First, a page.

The six years of Donald Trump’s federal tax return
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The six years of Donald Trump’s federal tax returns, which were made public on Friday, reveal, among other things, that the former president claimed sizable losses that reduced his tax bill and paid very little in federal income taxes during his first and final years in office.
The House Ways and Means Committee released the returns to the public on Friday, capping a legal battle over their release that reached the Supreme Court. The returns had been long shrouded in secrecy. They support a Joint Committee on Taxation report that Trump carried forward sizable losses from before and during his presidency in order to substantially lower or eliminate his tax liability. For instance, according to his tax returns, he carried forward a $105 million loss from 2015 and $73 million in 2016.
Trump’s personal and business federal tax returns, which covered the years 2015 through 2020, totaled thousands of pages and provided a complex web of raw data about his finances. These returns raise numerous questions about Trump’s wealth and income that could be investigated by auditors and Trump’s political rivals.
The following are the main conclusions from the documents CNN reviewed:
image via outsidethebeltway.com
Returns provide insight into dubious tax claims.
The former president made a number of claims that auditors may contest, according to Trump’s returns. Trump claimed a number of dubious items on his tax returns, including eyebrow-raising amounts of interest he claims to have received from loans to his children, which the bipartisan committee said could indicate Trump was hiding gifts.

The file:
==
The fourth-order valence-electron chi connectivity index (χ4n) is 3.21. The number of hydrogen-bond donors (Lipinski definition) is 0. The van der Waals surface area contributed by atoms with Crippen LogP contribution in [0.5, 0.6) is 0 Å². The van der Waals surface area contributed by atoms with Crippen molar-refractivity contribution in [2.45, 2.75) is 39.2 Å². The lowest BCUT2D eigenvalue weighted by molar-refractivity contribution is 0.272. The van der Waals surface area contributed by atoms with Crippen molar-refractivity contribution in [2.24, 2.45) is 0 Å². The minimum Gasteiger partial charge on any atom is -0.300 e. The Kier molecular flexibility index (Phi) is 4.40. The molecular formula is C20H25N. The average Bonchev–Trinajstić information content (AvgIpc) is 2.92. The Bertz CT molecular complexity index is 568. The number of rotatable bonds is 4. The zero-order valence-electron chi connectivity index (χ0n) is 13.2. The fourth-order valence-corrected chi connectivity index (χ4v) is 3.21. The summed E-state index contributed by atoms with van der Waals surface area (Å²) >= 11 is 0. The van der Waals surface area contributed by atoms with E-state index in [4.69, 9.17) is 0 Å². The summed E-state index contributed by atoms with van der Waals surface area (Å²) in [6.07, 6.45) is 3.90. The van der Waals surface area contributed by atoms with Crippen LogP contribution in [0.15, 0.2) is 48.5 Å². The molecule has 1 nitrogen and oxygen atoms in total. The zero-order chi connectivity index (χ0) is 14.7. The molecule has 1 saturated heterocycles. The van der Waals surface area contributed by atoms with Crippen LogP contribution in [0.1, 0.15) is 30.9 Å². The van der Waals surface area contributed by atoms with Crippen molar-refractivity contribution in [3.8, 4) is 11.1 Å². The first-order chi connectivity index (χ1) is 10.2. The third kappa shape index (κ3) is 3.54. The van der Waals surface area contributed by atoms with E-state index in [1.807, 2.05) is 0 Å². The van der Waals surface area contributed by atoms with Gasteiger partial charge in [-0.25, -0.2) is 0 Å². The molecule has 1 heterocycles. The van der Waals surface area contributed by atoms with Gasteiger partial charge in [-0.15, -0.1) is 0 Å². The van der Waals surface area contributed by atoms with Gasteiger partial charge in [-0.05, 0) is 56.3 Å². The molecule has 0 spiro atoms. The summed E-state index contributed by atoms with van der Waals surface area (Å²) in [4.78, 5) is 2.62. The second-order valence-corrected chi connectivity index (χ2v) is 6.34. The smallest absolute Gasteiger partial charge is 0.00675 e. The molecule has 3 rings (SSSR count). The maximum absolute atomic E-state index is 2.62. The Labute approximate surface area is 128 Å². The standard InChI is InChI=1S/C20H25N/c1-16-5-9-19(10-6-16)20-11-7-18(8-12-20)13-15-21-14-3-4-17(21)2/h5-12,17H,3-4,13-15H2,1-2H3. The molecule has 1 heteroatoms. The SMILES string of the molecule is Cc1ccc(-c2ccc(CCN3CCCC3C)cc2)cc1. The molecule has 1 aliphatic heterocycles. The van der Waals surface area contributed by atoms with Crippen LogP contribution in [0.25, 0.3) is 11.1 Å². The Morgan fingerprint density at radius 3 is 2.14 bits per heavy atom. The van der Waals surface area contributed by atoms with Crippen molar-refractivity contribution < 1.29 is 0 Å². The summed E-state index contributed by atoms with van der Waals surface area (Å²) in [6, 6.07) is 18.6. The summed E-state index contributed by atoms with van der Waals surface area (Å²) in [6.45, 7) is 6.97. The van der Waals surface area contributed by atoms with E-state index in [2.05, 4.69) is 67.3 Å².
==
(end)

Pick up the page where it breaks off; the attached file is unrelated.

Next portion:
The JCT argued that an auditor ought to look into the terms of the loans Trump made to his kids, such as the interest rates. For example, if the interest Trump claims to have charged his children was not at market rate, it might be deemed a gift for tax purposes and subject Trump to a higher tax rate.
For instance, Trump stated that he received $8,715 in interest from his son Donald Trump, Jr., and exactly $18,000 in interest on a loan he claimed to have given his daughter Ivanka Trump. Trump claimed that between 2017 and 2019 he received $24,000 in total from his son Eric Trump, who also paid him $19,605 in interest in 2020.
This raises the question of whether “the transfers were disguised gifts that could trigger gift tax and a disallowance of interest deductions by the related borrowers, or whether the loans were bona fide arm’s length transactions,” the JCT said in its report.
Martin Sheil, a former supervisory special agent for the IRS’s Criminal Investigation unit, said, “It’s unusual to have interest in round numbers – very rare. “Payments, loan agreements, and interest rates would be requested by an auditor.”
Concerns exist regarding Trump’s returns, which show the same amount of business income and expenses.
For instance, in 2017 Trump reported earning $42,965 through DJT Aerospace LLC, the company that manages Trump’s personal chopper. It also listed expenses for the exact same sum, $42,965. In other words, the company’s costs, including payroll, fuel, and other items, negated every dollar it made, dollar for dollar. As a result, the business had no income and no tax liability.